As technology advances, couples are increasingly turning to alternative methods of procreation. Some couples pursue the path of embryo cryopreservation—a process by which an egg is fertilized through in vitro fertilization (IVF) and then frozen. The embryo can then be brought to term whenever the couple decides they’re ready to have a child.
But what happens when a couple decides to divorce before the embryos are used? How do laws surrounding property division apply in such a case?
One landmark case addressing this issue—J.B. v M.B.—made its way to the New Jersey Supreme Court. In the case, the couple in question had eight cryopreserved embryos at the time of their divorce. The wife wanted the embryos destroyed, while the husband wanted them donated to infertile couples.
At the time of freezing the embryos, the couple had signed a contract with the IVF clinic, which stated that in the event of a divorce, the clinic would take ownership of the embryos unless otherwise decided by a court. Therefore, the court was left with a difficult decision: between one spouse’s right to procreate and another spouse’s right not to procreate, which prevails?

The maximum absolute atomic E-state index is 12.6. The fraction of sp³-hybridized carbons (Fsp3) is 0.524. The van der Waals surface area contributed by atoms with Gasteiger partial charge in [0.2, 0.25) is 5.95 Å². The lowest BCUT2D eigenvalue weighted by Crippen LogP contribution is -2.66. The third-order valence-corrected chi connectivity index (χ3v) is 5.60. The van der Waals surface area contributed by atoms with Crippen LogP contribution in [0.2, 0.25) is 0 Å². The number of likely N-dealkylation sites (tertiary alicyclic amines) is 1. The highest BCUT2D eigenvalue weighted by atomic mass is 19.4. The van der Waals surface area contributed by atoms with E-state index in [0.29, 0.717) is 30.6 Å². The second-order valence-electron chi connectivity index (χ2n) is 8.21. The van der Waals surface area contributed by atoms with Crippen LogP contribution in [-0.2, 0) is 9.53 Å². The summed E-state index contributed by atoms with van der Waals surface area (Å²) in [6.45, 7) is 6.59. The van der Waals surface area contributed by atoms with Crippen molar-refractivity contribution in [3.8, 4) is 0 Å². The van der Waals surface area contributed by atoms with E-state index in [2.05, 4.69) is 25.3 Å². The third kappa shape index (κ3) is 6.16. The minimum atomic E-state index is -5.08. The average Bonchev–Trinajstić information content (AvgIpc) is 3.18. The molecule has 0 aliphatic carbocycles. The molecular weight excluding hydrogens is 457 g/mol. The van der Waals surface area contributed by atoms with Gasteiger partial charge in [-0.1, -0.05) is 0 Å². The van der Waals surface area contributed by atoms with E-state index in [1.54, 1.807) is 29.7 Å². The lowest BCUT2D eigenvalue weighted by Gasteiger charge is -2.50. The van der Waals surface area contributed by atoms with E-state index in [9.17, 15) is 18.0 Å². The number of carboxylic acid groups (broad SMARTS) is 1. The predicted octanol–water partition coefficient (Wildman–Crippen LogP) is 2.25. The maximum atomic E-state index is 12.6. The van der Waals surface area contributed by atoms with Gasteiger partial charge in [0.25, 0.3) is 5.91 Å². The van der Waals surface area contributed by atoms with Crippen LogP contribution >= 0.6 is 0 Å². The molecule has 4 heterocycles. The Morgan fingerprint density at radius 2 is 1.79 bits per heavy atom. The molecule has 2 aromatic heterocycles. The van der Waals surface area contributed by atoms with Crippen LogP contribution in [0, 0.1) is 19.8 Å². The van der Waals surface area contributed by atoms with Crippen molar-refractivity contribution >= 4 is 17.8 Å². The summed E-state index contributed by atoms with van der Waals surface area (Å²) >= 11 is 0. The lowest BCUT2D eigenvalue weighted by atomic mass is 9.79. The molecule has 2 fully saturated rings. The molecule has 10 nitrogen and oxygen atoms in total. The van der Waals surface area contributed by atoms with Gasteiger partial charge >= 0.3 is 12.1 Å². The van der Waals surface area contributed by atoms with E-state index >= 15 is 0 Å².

The husband in this case was not infertile. This factored into the court’s decision, because disposing of the frozen embryos did not infringe on his right to procreate through other means.
The court ordered the embryos to be destroyed.
However, had the husband not been infertile, it might have changed the court’s opinion on the matter. In a similar case this year, an Arizona court ruled that the frozen embryos should be given to the partner who still wanted children—and the other partner should be relinquished of any responsibility to care for or support children born from such embryos.
How to handle frozen embryos in a divorce is not a black-and-white matter—and court decisions on the issue are not always consistent. If faced with such a situation, it’s important to have an experienced family law attorney who can effectively advocate on your behalf.